The race to become the Democratic candidate for President is on. And with Joe Biden recently entering the race, Elizabeth Warren releasing a comprehensive higher education plan, and Bernie Sanders, well, existing, it’s getting harder and harder to stand out among the crowd. Which is perhaps why presidential hopeful Beto O’Rouke has released a proposal to tackle climate change. It’s the former Texas House Rep.’s first official policy proposal in his six-week-old campaign.
Up until this point, O’Rourke has been standing on tables and asserting that he would tackle food deserts with farm-to-table restaurants, so it’s refreshing to see a legitimate policy proposal from his camp. The fact that he’s picked climate change first is no surprise: it’s the cornerstone of Washington Governor Jay Inslee’s presidential campaign, and all six of the Senators who are running support passing the Green New Deal. Every single Democratic candidate has called climate change a significant threat, including O’Rourke himself.
So what’s in O’Rourke climate change proposal? We break it down.
What is he proposing?
From 30,000 feet up, here’s what O’Rourke wants to do:
- Invest $5 trillion over 10 years in updating aging infrastructure and “empower[ing] our people and communities to lead the climate fight”
- Rejoin the Paris Climate Accord
- Reach net-zero carbon emissions by 2050
More specifically, O’Rourke rolled out a “four-part framework” which will start on day one of his presidency. He will not only rejoin the Paris Climate Accord via executive order on day one, he also plans to “reduce methane leakage” in the oil and gas industry and ban hydrofluorocarbons (HFCs), a synthetic greenhouse gas that is “9,000 times more potent” than carbon dioxide.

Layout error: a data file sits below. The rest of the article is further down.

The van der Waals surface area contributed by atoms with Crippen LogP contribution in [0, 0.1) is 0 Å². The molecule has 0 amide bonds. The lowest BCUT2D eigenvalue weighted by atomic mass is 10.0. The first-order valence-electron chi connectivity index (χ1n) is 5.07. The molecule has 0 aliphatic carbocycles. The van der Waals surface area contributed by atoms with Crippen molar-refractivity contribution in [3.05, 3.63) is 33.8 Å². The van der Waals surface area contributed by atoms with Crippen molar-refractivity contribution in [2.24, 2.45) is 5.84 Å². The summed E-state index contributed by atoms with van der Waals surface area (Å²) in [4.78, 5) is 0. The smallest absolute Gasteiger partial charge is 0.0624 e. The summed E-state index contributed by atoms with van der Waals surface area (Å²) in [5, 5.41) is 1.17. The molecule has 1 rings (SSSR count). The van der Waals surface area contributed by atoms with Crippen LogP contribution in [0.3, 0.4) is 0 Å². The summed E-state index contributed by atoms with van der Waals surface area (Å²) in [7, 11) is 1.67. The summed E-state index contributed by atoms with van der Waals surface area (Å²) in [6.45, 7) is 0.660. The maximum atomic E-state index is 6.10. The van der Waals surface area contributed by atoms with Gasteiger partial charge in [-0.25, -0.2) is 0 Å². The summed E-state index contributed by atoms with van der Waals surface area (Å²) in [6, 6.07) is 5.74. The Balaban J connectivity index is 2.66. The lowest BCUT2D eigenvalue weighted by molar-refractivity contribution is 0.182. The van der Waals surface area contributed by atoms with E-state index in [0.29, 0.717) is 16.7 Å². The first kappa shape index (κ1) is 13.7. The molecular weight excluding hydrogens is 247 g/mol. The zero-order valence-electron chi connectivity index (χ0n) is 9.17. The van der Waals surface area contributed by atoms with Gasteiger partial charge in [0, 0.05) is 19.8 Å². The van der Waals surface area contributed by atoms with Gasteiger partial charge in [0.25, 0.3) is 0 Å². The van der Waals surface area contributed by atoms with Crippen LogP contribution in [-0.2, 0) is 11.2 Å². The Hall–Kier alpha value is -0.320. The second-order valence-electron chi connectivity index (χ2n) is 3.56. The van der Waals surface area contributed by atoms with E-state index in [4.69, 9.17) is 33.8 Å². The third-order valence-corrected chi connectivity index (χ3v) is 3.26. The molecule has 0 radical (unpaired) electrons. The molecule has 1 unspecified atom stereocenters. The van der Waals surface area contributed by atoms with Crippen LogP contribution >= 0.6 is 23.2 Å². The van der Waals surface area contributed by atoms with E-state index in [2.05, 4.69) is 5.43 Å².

The first bill he introduces to Congress will create $1.5 trillion of revenue by changing “the tax code [to] ensure corporations and the wealthiest among us pay their fair share.” That includes ending tax breaks for fossil fuel companies.
That revenue will be put right back into the economy via O’Rourke’s plan to update aging infrastructure. His infrastructure plan, he says, will not only create jobs, it’s also absolutely necessary in order to maintain our cities and highways as climate change-caused extreme weather increases.
He also plans on introducing several financial measures to incentivize individuals and private industries to switch to green technologies. Per O’Rourke, some of these investments will be:
- Temporary tax incentives for “nascent technologies” that will help reduce greenhouse gas emissions “across all sectors,”
- $250 billion in multidisciplinary research and development in both the public and private sectors
- $650 billion in direct capital in low-income housing grants for sustainable buildings, green transportation technology grants, and small business and start-up grants for new businesses tackling climate change-related issues
The plan isn’t just looking ahead to a distant future, either. It also accounts for the fact that climate change is already happening, so the last part of his framework includes massive investment in pre-disaster mitigation and disaster relief. If implemented, his plan would likely prevent events like the national failure to help Puerto Rico after Hurricane Maria ravaged the island in 2017.